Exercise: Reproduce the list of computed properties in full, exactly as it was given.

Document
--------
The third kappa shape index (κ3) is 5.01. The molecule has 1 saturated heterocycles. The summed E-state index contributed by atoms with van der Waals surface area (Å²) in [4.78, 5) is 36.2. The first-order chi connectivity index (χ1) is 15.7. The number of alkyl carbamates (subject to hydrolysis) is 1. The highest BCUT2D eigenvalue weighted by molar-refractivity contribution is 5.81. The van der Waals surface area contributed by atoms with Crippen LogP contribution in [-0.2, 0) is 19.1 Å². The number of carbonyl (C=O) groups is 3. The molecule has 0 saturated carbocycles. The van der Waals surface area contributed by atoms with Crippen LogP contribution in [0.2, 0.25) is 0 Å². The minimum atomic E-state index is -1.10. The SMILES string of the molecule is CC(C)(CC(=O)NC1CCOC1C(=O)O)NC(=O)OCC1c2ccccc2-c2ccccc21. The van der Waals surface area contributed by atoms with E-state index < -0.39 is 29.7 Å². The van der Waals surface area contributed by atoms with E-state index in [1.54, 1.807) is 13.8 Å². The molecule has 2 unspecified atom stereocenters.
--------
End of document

The third kappa shape index (κ3) is 5.01. The molecule has 1 saturated heterocycles. The summed E-state index contributed by atoms with van der Waals surface area (Å²) in [4.78, 5) is 36.2. The first-order chi connectivity index (χ1) is 15.7. The number of alkyl carbamates (subject to hydrolysis) is 1. The highest BCUT2D eigenvalue weighted by molar-refractivity contribution is 5.81. The van der Waals surface area contributed by atoms with Crippen LogP contribution in [-0.2, 0) is 19.1 Å². The number of carbonyl (C=O) groups is 3. The molecule has 0 saturated carbocycles. The van der Waals surface area contributed by atoms with Crippen LogP contribution in [0.2, 0.25) is 0 Å². The minimum atomic E-state index is -1.10. The SMILES string of the molecule is CC(C)(CC(=O)NC1CCOC1C(=O)O)NC(=O)OCC1c2ccccc2-c2ccccc21. The van der Waals surface area contributed by atoms with E-state index < -0.39 is 29.7 Å². The van der Waals surface area contributed by atoms with E-state index in [1.54, 1.807) is 13.8 Å². The molecule has 2 unspecified atom stereocenters.